Celtic Media Centre brings blockbusters to Baton Rouge

By Kaci Yoder 

April 8, 2013

Off an unimpressive stretch of Bluebonnet Boulevard, across the street from an old Coca-Cola factory being steadily transformed into a Costco, Baton Rouge’s best kept secret is making magic.

Though many Baton Rouge residents have never heard of it, the Celtic Media Centre has put the Capital City on the map for film and television over the past few years. All those big budget movies like “Breaking Dawn,” “Battleship,” “The Host” and “Oblivion” that brought stars to Baton Rouge? They came for Celtic.

Just getting past the front gates requires clearance from the inside, a necessary precaution given the scale of some of the productions that have unfolded at Celtic. Though the no-fly zone the cast of “Breaking Dawn” requested above the lot proved unnecessary, a few intrepid “Twilight” fans managed to sneak onto a Celtic shuttle before accidentally winding up on the set of “Battleship” instead, eventually getting escorted off the premises.

The thought of two multi-million-dollar blockbusters being filmed at the same time in Baton Rouge may blow some minds, but for director of Studio Operations Patrick Mulhearn, it’s business as usual.

“It’s an exciting time for us right now,” Mulhearn said, watching as employees hung brand-new framed posters of major Celtic productions on the walls of the lobby. “We feel like we’re just getting started.”

At the moment, Mulhearn is juggling projects with several different studios including Active Entertainment, Gold Circle Films, 20th Century Fox and Universal Studios. These studios come to Baton Rouge largely because of tax incentives that make it extraordinarily cheap to produce films in Louisiana, he said.

“Baton Rouge has become a prime place to make movies,” Mulhearn said. “It’s cheaper, it’s more secluded ... Anything you want to do for a movie, we can do it.”

Beyond the gated entrance, the Celtic Media Centre sprawls across 23 acres that are never completely still. Even without Tom Cruise’s SUV driving him around the lot, Celtic stays busy striking the last of the “Oblivion” set and unloading vintage cars for a pending production of the “Bonnie and Clyde: Dead and Alive” miniseries.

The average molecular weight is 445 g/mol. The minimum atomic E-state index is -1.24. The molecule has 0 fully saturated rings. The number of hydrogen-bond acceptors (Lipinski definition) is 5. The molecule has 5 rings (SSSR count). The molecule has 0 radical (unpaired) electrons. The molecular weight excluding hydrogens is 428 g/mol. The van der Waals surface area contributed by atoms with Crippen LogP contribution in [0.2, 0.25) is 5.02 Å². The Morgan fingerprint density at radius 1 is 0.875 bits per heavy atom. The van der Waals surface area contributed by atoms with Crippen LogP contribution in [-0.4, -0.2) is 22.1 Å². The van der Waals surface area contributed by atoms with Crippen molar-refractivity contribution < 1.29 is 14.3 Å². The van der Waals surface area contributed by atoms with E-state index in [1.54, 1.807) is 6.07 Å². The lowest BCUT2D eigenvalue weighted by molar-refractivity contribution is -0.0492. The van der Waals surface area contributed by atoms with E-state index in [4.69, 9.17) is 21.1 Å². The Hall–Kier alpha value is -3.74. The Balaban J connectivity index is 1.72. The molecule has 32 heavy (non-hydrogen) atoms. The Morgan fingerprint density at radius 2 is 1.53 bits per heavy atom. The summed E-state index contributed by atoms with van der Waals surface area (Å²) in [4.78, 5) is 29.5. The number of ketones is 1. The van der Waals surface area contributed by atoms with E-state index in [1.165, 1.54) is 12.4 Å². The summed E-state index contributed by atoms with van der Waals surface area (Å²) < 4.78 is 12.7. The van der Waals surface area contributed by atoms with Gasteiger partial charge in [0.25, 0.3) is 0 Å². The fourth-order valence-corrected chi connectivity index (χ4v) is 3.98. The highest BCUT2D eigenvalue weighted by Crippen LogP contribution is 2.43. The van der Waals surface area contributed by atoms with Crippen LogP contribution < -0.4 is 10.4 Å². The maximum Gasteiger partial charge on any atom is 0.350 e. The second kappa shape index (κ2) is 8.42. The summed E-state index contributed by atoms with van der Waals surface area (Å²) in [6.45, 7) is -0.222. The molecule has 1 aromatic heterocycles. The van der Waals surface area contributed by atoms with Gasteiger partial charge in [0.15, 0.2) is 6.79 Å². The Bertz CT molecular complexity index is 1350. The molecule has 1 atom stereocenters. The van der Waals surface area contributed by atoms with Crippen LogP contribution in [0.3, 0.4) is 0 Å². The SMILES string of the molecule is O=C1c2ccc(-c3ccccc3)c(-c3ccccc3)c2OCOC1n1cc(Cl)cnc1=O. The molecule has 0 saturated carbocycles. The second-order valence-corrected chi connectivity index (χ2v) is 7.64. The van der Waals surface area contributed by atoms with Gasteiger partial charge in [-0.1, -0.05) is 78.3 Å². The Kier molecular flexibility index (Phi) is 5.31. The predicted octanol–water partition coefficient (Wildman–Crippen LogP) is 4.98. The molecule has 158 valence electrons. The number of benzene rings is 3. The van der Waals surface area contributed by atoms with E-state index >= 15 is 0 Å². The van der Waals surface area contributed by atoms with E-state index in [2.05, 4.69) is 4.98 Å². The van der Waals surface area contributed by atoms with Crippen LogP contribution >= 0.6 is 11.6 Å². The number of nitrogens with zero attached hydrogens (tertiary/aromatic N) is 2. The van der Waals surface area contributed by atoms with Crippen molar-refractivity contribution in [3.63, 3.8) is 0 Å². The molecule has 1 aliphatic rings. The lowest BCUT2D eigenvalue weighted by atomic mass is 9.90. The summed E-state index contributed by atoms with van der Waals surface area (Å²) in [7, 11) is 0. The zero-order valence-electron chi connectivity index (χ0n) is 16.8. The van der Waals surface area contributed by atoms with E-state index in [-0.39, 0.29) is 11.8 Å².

Once the site of Master P’s future recording studio, the Celtic Group rebuilt and expanded the facilities after buying the property in 2006 and later partnered with Hollywood’s Raleigh Studios.

“This was going to be Master P’s shark tank,” Mulhearn said of one glass-walled section of offices.

The Celtic offices house everything from soundstages to screening rooms, a working salon and the offices of a local film magazine. One stage buried within the offices offers green-screen shooting, while a state-of-the-art recording and sound effect studio and a mixing theater provide Hollywood-caliber post-production capabilities.

Most of the magic, though, happens in the seven other stages across the grounds. Most resemble a standard warehouse from the outside, but each already boasts its own star-studded history.

Stage 2, once intended to be Master P’s basketball court, now serves as one of the smaller stages at Celtic. During the shoot that gave Stage 2 its nickname — “Twilight Holy Ground” — Kristen Stewart and Robert Pattinson were filming in bed together when the noise of gunfire made it through the soundproof walls — the sound of an AR-15 firing from the “Battleship” set across the lot. According to Mulhearn, Stewart jumped up in the bed and shouted, “I wanna be in that movie!”

Other venues at Celtic include twin 30,800-square-foot stages — Stage 4 and Stage 6 — one of which contained a full-size replica of the Cullens’ house during filming of “Breaking Dawn.” Between them sits Stage 5, one of the only stages outside Hollywood with a 70-foot ceiling peak to allow for sets like the sky home used by Tom Cruise’s character in “Oblivion.”

Perhaps the most promising and fastest growing of Celtic’s assets is its relationship with Pixomondo, a German visual effects company that has set up shop in Baton Rouge through Celtic. Over the next year, Mulhearn hopes to have dozens of artists working there full time, which would open an enormous door for production in Louisiana.

According to Mulhearn, those types of options create unprecedented opportunities for Baton Rouge. A need for visual effects was part of what narrowly cost Celtic its deal with the fourth “Pirates of the Caribbean” film, but Pixomondo’s collaboration has brought interest from many effects-heavy films.

“When Baton Rouge is included in a list of places like London, Shanghai, Berlin, Vancouver, then you know that we’re doing something right,” Mulhearn said.

Recent rumors suggest Universal Studios may have its eye on Baton Rouge for production of “Jurassic Park IV.” Though Mulhearn declined to comment on “Jurassic Park,” he did confirm that Universal has put a hold down on “very big” unnamed project to begin shooting at Celtic this summer.

The Capital City may not be the new Hollywood yet, but at the rate Celtic Media Centre keeps growing, it could be standing on the brink of a booming industry.

At any moment on a typical day in Baton Rouge, the world’s next blockbuster could be coming together.